Enhanced Keyboard Navigation

A guide on how to improve keyboard navigation on MacOS.

Enhanced Keyboard Navigation

Keyboard navigation problem

If you have ever used VIM text editor for at least a short amount of time, you should know about its unusual navigation layout. If you unfamiliar with VIM, in short, you use HJKL keys instead of arrows:

  • H – ⬅️
  • J – ⬇️
  • K – ⬆️
  • L – ➡️

At first glance it may seem strange and uncomfortable. But after you get used to it, you would probably start to benefit from this approach as it boosts your typing performance pretty much.

I've always thought about how nice it would be to have this kind of layout in the whole system, not just in VIM (I don't use VIM, by the way). Just think about how much time you spend on moving your right hand from the centre of your keyboard to the cursor keys and back. Also, the cursor keys on the MacBook are really terrible, so it's almost impossible to find them when typing blindly. The last point for me was that lately my hand has started to hurt from this unnatural hand movement to allow my fingers to reach the arrow keys in the lower right area of the keyboard, which feels like the beginning of tunnel syndrome.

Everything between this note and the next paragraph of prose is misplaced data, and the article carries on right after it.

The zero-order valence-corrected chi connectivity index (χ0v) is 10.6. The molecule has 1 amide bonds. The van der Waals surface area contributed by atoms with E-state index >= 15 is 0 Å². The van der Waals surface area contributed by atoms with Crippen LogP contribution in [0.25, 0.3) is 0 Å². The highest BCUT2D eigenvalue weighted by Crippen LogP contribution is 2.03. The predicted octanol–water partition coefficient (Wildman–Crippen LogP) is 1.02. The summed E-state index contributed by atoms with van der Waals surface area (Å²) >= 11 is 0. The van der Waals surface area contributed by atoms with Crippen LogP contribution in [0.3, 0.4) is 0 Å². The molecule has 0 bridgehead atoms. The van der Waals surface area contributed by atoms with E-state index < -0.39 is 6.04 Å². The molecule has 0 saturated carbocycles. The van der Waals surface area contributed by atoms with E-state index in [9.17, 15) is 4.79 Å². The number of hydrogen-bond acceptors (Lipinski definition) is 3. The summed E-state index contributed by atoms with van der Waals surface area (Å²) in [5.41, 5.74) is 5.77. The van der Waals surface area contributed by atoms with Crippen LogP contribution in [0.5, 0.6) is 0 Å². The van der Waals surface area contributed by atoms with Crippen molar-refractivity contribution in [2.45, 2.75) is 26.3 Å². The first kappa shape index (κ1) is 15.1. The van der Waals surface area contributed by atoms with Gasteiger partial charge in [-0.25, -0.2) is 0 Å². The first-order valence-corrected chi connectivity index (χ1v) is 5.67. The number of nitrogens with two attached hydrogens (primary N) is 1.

Fortunately, I found a solution that I would like to share.


Karabiner-Elements – is a powerful MacOS application that allows you to script key bindings on a system level. You can setup any key combination you want. In the Complex Modifications section you can add custom rules. If you try to add a new rule, it will offer you some examples. One of the examples enables cursor navigation behaviour for HJKL keys while holding right command modifier key – that's what we were looking for.

If you want to add more hotkeys then you can edit configuration file by yourself. It is a .json file where everything is pretty simple. Just experiment and come up with key bindings that suits you best. As for me, I use Caps Lock as a modifier because I really don’t use Caps Lock for uppercase that often. I also added some hotkeys for language switch, undo/redo, quick launch of some applications etc. You can find my configuration file here which you can use as a boilerplate for your setup. Also there is a nice collection of presets for any taste.

The downside of this approach is that once you get used to it, you will not be able to use default layout with arrow keys anymore. You will be doomed to setup your key bindings every time you switch your working machine. This is the price of convenience.

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